Overall Rank: 4683
Average Rating: 2.8/4
# of Ratings: 11
Theatrical Release Date: 10/19/2018
Blu-ray/DVD Release Date: 01/08/2019
MPAA Rating: R
Director: Jonah Hill
Actors: Katherine Waterston, Lucas Hedges, Sunny Suljic, Alexa Demie, Kasey Elise, Jax Malcolm
Plot: Stevie, a 13-year-old growing up in L.A. during the mid-90s, spends his summer trying to find his place - and seems to find it when he joins up with a group of skateboards where he soon learns valuable lessons about class, race, and privilege. -- Chris Kavan
Quick Movie Reviews
Logan D. McCoy - wrote on 06/10/2019
An authentic, observational, and surprisingly endearing coming-of-age flick set during a time period when movies like it were quite the rage.
Rod - wrote on 03/13/2019
Awkward and flat. The former is good because there is no other way to portray a 13-year-old's life but awkward. I was already hooked in the beginning, I just didn't feel much of the rise, climax and resolution to be as active as the beginning of the film, that's why I felt it was kinda flat towards the end.
Full Movie Reviews
Matthew Brady - wrote on 02/11/2020
Jonah Hill's directorial debut is pretty decent, but pretty flawed.
It's like 'This is England', just more 90's American.
While not the most original take on the coming-of-age story and even Jonah Hill agrees, and yet what stopped it from being stale is it's presentation.
The performances and cinematography are the strongest element of the movie. Sunny Suljic was terrific as Stevie. He delivered a humble performance while also displaying a troubled side. Lucas Hedges was great and appropriately casted in the part, especially when he's given the opportunity to work with material that suites him.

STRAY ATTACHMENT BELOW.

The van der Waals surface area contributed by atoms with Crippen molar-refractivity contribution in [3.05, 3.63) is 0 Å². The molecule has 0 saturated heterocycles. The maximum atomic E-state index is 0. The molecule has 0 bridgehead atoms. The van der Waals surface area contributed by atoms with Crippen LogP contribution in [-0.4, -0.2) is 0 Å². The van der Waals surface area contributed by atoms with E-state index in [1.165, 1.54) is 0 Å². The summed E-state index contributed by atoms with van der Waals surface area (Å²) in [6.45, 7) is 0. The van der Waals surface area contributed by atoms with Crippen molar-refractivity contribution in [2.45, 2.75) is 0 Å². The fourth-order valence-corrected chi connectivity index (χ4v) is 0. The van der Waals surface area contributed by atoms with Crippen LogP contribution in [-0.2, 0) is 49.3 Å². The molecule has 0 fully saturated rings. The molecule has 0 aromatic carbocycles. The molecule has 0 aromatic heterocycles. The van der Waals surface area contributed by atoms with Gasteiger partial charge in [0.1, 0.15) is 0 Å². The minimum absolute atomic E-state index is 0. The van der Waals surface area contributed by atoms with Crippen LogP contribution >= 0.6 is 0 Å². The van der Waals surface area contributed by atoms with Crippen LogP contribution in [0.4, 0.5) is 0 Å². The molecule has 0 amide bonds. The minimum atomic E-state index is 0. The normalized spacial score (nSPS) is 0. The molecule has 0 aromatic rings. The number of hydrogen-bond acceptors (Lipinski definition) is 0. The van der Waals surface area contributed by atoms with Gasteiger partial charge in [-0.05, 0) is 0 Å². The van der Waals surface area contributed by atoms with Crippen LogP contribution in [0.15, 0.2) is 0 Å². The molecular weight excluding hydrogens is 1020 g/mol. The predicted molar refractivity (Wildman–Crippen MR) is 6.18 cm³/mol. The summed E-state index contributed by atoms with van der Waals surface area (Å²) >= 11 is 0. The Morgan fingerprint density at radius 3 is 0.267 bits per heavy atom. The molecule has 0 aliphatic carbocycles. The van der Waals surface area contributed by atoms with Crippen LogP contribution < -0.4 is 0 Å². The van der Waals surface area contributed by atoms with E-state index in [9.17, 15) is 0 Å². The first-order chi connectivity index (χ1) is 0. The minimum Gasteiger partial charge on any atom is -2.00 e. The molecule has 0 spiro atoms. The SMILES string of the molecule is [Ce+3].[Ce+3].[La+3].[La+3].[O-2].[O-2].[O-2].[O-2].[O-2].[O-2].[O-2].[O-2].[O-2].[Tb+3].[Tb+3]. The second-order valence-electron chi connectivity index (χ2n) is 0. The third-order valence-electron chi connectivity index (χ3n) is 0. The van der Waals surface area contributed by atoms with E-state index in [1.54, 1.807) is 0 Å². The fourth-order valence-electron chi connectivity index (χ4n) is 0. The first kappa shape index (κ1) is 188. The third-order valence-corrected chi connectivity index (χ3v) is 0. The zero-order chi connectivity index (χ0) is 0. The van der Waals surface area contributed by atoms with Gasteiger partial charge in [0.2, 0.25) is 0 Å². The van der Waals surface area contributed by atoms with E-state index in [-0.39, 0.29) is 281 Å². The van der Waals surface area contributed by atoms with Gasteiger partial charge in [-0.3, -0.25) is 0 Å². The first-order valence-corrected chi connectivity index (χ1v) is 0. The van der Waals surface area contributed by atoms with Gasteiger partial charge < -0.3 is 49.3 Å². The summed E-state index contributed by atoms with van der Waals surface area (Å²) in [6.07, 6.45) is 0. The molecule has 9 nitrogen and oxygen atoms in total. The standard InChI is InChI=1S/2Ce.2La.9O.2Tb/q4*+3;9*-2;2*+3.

However my issues stem from the lack of development from some characters for me to care for them. Not all of the scenes that were suppose to be emotional work for me, because I didn't …
Chris Kavan - wrote on 01/12/2019
I have to say that 2018 was a banner year for portraying the emotion and drama of teen life that truly had impact. On one hand, you have Eighth Grade that lets you look through the eyes of Kayla (Elsie Fisher) that shows us what modern-day teens have to deal with. On the other hand you have this film, in which Sunny Suljic gives an equally powerful performance and even though (as the title suggests) it takes place in the past, the lessons learned are just as important.
Suljic plays Stevie, a 13-year-old being raised in the L.A. area by a young, single mother (Katherine Waterston) who looks up to his older brother, Ian (Lucas Hedges) who spends the majority of the film either ignoring him or beating him up. You get a real nice picture of this family life during Ian's short birthday …
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